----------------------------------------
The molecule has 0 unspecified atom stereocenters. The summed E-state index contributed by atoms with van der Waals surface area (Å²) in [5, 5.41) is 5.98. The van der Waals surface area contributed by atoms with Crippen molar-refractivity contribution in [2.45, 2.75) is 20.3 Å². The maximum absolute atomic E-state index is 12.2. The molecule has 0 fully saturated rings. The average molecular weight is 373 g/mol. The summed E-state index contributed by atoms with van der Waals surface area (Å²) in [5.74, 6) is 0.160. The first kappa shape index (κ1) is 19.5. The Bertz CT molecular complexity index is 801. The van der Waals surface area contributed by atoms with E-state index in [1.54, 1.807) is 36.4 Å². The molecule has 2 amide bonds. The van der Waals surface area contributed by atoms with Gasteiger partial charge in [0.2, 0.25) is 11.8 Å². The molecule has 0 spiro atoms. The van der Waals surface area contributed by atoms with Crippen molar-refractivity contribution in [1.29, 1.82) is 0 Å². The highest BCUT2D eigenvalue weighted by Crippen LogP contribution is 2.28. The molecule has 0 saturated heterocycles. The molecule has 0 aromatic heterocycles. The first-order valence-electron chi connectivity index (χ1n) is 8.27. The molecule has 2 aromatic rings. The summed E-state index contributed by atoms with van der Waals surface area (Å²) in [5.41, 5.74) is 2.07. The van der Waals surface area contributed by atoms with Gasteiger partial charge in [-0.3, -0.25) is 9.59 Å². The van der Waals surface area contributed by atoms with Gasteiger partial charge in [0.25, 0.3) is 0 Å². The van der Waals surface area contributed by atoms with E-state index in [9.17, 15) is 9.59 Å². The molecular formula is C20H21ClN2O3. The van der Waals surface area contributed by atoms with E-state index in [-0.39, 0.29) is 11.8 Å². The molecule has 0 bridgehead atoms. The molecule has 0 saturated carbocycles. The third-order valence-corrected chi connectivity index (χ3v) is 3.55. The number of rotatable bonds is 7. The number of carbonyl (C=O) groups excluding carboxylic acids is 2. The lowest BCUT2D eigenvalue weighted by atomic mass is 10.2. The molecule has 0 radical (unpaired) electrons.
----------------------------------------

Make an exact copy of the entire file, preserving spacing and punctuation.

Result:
The molecule has 0 unspecified atom stereocenters. The summed E-state index contributed by atoms with van der Waals surface area (Å²) in [5, 5.41) is 5.98. The van der Waals surface area contributed by atoms with Crippen molar-refractivity contribution in [2.45, 2.75) is 20.3 Å². The maximum absolute atomic E-state index is 12.2. The molecule has 0 fully saturated rings. The average molecular weight is 373 g/mol. The summed E-state index contributed by atoms with van der Waals surface area (Å²) in [5.74, 6) is 0.160. The first kappa shape index (κ1) is 19.5. The Bertz CT molecular complexity index is 801. The van der Waals surface area contributed by atoms with E-state index in [1.54, 1.807) is 36.4 Å². The molecule has 2 amide bonds. The van der Waals surface area contributed by atoms with Gasteiger partial charge in [0.2, 0.25) is 11.8 Å². The molecule has 0 spiro atoms. The van der Waals surface area contributed by atoms with Crippen molar-refractivity contribution in [1.29, 1.82) is 0 Å². The highest BCUT2D eigenvalue weighted by Crippen LogP contribution is 2.28. The molecule has 0 saturated heterocycles. The molecule has 0 aromatic heterocycles. The first-order valence-electron chi connectivity index (χ1n) is 8.27. The molecule has 2 aromatic rings. The summed E-state index contributed by atoms with van der Waals surface area (Å²) in [5.41, 5.74) is 2.07. The van der Waals surface area contributed by atoms with Gasteiger partial charge in [-0.3, -0.25) is 9.59 Å². The van der Waals surface area contributed by atoms with Gasteiger partial charge in [0.25, 0.3) is 0 Å². The van der Waals surface area contributed by atoms with E-state index in [9.17, 15) is 9.59 Å². The molecular formula is C20H21ClN2O3. The van der Waals surface area contributed by atoms with E-state index in [-0.39, 0.29) is 11.8 Å². The molecule has 0 bridgehead atoms. The molecule has 0 saturated carbocycles. The third-order valence-corrected chi connectivity index (χ3v) is 3.55. The number of rotatable bonds is 7. The number of carbonyl (C=O) groups excluding carboxylic acids is 2. The lowest BCUT2D eigenvalue weighted by atomic mass is 10.2. The molecule has 0 radical (unpaired) electrons.